Sea currents know no borders.
For centuries they have carried thoughts and language, flotsam and jetsam, and small boats with their human cargos from Jeju Island to the Korean peninsula, the Japanese archipelago, the Chinese continent, and farther destinations afield. In 1948, the currents carried bodies. Nameless and faceless, their identities dissolved by the sea, they washed up one by one on the shores of the newly formed South Korea, causalities of a war not of their own doing.
In 2018, bodies have returned to the shores of Jeju again, this time from a war half the world over.
At the start of this year, over 540 Yemenis landed in Jeju Island, a warm, green island just off the southern coast of Korea and accessible to tourists via its no-visa visit policy. They have found their way to Korea for individual reasons, but all share the intent to be granted safe harbour as refugee seekers, and if able, to reach the South Korean mainland to begin the asylum process. Their arrival brought the global humanitarian crisis of the Arab Winter to Korea with an immediate intimacy; a country that has been largely untouched by refugee flows outside its own peninsula, until now.
Significant Korean public attention has been given to the Yemenis residence on Jeju, some supportive, though most overwhelmingly negative; over 700,000 South Koreans signed an anti-refugee petition in July asking their government to “put Koreans before refugees.” Since the summer, there has been a growing movement of antagonistic protests against the Jeju Provincial Government’s “friendly” refugee policy, which popular belief says is protecting “fake refugees.” In response, the Blue House, the seat of South Korea’s government, has denied asylum to all Yemenis currently on Jeju in October, instead granting 339 of them stay on one-year humanitarian visas, whilst keeping an additional 85 cases under review.
The humanitarian visa, although allowing travel between Jeju and the main peninsula, prohibits them from many of the benefits provided to recognised asylum seekers such as health care, stable work, and the rights for family members to join them. “We allow them to stay for one year,” a representative from the Justice Ministry told the New York Times. “But if the situation in Yemen improves enough for them to return home, we will revoke their permit to stay or will not extend it.” In May, the government removed Yemen from its country list of visa-free entry.
This sentiment of impermanency, often evoked within the language of refugee policy, highlights the culture of fear that is often too loud to allow for any other voices to be heard. “From what I hear, the refugees rape girls as young as 10 years old. I think that scares a lot of young women,” a resident of Jeju told a reporter in July, in agreement with the recent popular claims of Yemenis as potential Arab extremists, sex traffickers, or job-stealing illegals. “Koreans are still struggling yet the government is providing aid to these outsiders.” In further response to the Blue House petition, Justice Minister Park Sang-ki released an official statement in August promising increased efforts to “root out fake refugees” through drug-tests and criminal record checks. Whilst he agreed that the Yemenis on Jeju island do in fact have legal rights, refugees who “contravene the social order” are at risk for deportation.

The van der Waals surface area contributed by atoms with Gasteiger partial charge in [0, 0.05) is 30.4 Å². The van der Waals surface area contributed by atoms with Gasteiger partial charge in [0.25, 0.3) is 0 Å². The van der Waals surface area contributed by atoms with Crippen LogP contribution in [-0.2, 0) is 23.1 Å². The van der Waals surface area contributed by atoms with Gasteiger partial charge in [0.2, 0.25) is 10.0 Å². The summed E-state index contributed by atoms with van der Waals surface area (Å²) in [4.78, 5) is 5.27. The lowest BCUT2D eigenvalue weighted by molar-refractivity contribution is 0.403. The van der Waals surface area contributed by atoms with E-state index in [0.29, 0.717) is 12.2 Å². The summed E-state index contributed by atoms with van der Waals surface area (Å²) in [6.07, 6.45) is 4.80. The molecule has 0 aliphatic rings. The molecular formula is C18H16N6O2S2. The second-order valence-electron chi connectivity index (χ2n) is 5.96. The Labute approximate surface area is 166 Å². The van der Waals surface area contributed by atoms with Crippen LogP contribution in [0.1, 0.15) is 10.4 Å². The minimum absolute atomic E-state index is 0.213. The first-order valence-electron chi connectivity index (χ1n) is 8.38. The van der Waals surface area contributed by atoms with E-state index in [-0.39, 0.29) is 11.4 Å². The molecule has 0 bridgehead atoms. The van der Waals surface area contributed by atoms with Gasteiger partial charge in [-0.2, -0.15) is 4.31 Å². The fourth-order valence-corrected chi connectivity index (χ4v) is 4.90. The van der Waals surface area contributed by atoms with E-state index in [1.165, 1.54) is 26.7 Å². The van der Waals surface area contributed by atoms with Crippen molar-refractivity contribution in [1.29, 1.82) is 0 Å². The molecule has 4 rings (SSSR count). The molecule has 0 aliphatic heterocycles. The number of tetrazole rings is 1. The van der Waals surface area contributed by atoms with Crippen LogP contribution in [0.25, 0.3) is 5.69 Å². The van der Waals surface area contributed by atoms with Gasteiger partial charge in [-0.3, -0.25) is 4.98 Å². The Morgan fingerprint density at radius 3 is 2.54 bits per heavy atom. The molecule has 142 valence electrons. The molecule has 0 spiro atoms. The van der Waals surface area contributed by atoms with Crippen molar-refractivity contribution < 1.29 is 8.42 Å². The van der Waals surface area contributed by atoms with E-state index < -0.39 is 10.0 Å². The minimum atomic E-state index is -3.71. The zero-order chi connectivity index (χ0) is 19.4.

Image courtesy of MoolrinPhoto via Flickr, © 2018, some rights reserved.
South Korea’s refugee policy is only one of many that has been influenced by the larger political quest for recognising only the ‘authentic and true’ refugee narrative. Women and children are often deemed acceptable representations of asylum seekers, as their experiences in their home-country are largely considered horrifying and genuine. Young men, like those that largely make up the Yemeni population on Jeju, convey the opposite sense, unleashing a barrage of images of dark bodies flooding through borders from even darker spaces. Without a family beside them, they constitute economic migrants, not refugees.
Young, female South Koreans, a demographic often found to bolster the liberal, feminist political space, have been at the very forefront of public outcry against the Yemeni ‘occupation’, drawing on myths of Muslim men that are conceptualised and packaged for consumption in European popular media. In July and August, a trending hashtag on Korean Twitter feeds, “#제주도여성실종사건 (“Missing Women in Jeju-do”), brought sensational attention to six women that were found dead in Jeju over the summer, their ‘murders’ blamed on the refugee population. These claims were later found to be falsified, but the damage was done, inciting an atmosphere of rage and fear online and pouring onto the streets.